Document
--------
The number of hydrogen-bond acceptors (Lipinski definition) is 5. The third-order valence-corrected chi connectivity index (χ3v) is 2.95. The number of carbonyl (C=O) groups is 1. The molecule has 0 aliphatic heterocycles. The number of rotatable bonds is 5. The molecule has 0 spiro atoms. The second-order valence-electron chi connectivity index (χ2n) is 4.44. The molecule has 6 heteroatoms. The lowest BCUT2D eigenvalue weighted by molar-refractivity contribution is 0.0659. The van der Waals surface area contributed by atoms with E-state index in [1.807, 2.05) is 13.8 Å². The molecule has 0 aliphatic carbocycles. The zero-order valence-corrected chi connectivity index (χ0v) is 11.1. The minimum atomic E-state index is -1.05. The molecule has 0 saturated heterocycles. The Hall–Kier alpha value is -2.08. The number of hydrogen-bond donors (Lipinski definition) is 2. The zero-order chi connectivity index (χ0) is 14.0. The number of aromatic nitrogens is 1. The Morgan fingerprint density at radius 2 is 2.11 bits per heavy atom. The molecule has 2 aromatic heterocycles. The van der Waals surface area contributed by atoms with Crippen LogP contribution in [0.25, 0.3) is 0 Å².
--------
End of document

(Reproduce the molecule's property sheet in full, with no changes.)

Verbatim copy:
The number of hydrogen-bond acceptors (Lipinski definition) is 5. The third-order valence-corrected chi connectivity index (χ3v) is 2.95. The number of carbonyl (C=O) groups is 1. The molecule has 0 aliphatic heterocycles. The number of rotatable bonds is 5. The molecule has 0 spiro atoms. The second-order valence-electron chi connectivity index (χ2n) is 4.44. The molecule has 6 heteroatoms. The lowest BCUT2D eigenvalue weighted by molar-refractivity contribution is 0.0659. The van der Waals surface area contributed by atoms with E-state index in [1.807, 2.05) is 13.8 Å². The molecule has 0 aliphatic carbocycles. The zero-order valence-corrected chi connectivity index (χ0v) is 11.1. The minimum atomic E-state index is -1.05. The molecule has 0 saturated heterocycles. The Hall–Kier alpha value is -2.08. The number of hydrogen-bond donors (Lipinski definition) is 2. The zero-order chi connectivity index (χ0) is 14.0. The number of aromatic nitrogens is 1. The Morgan fingerprint density at radius 2 is 2.11 bits per heavy atom. The molecule has 2 aromatic heterocycles. The van der Waals surface area contributed by atoms with Crippen LogP contribution in [0.25, 0.3) is 0 Å².